Category Archives: CDs / RECORDS

Elvis is Dead, Long Live the Beatles

 Elvis is Dead Long Live the Beatles

The above picture shows 13 Year old Irene Katz holding a sign on Feb. 9, 1964, the third day of the Beatles’ blitz of America. She was outside the Plaza Hotel in New York City, along with hundreds of screaming young girls, hoping to catch a glimpse of the Beatles.

Unless you live in a cave, you are well aware the recent media buzz about the 50th anniversary of the Beatles coming to America and appearing on the Ed Sullivan Show.

 Beatles on Ed Sullivan


No question about it – the Beatles were hot during their two-week stay in the ‘states’ in February 1964. And, unfortunately, Elvis was not. Let’s take a look at the stature of Elvis’ career fifty years ago during the Beatles’ invasion.


Hit Singles:

Elvis had a Top Ten hit, “Bossa Nova Baby,” at the end of 1963, and in March 1964 “Kissin’ Cousins” was released, eventually moving up to # 12. But Elvis had absolutely nothing on the charts in February 1964.

On the other hand, that month was huge for the Beatles, who had three hits going at once: “I Want to Hold Your Hand,” I Saw Her Standing There,” and “She Loves Me.”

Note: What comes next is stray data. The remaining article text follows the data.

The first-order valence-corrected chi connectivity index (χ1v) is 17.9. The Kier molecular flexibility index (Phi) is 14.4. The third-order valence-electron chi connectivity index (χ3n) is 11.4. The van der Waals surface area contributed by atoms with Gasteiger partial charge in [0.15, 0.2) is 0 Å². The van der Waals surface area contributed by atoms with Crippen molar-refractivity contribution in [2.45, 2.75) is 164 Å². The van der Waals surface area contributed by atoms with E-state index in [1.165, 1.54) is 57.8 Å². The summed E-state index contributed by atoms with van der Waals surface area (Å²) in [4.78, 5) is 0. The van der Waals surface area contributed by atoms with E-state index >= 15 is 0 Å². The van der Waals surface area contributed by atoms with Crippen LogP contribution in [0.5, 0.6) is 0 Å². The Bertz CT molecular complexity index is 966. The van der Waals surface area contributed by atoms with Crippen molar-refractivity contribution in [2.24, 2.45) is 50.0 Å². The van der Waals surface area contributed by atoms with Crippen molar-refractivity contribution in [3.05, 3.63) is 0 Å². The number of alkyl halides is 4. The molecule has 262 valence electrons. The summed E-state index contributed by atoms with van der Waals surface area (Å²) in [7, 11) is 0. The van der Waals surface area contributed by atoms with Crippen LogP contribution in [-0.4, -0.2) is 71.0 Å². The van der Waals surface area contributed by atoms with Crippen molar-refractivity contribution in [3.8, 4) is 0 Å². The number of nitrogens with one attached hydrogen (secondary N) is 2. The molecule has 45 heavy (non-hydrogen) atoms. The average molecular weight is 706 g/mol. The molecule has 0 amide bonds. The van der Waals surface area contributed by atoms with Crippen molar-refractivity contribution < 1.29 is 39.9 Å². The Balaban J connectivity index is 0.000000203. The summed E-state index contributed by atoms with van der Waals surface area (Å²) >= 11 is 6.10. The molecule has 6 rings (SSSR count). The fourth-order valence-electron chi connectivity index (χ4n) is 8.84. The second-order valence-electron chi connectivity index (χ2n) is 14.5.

Hit Albums:

Elvis fared better here — briefly. Elvis’ Golden Hits, Volume 3 came out in late September 1963. It had a twenty week run on the Billboard Top 40 Album Charts, which carried it into the first two weeks of February 1964.

Elvis' Golden Records, Volume 3

So, technically, that topped the Beatles. Their first US album, Meet the Beatles, was released on their second day in the country, February 8. After that, it probably outsold the Elvis hits album by a about million to one, but it wasn’t until the following week that those sales were reflected in the chart rankings.


Elvis Movies:

This was another lull period for Elvis. Fun in Acapulco opened in very late November 1963 and was gone from the theaters by the following February.

It’s too bad Viva Las Vegas didn’t premier two months earlier than it did, or Elvis would have had one big success going for him while the Beatles were here.


What Elvis Did While the Beatles Ruled:

He took an extended vacation to Las Vegas, bringing several Memphis Mafia buddies with him: Joe Esposito, Alan Fortas, Richard Davis, Billy Smith and Marty Lacker. Plus wives and girlfriends. Elvis and this large group took in many shows, including Fats Domino, Della Reese, Don Rickles and Tony Martin.

Colonel Parker probably was back in Tennessee, but he had the good sense to send the Beatles a congratulatory telegram signed by Elvis & The Colonel.

Elvis Congratulates the Beatles.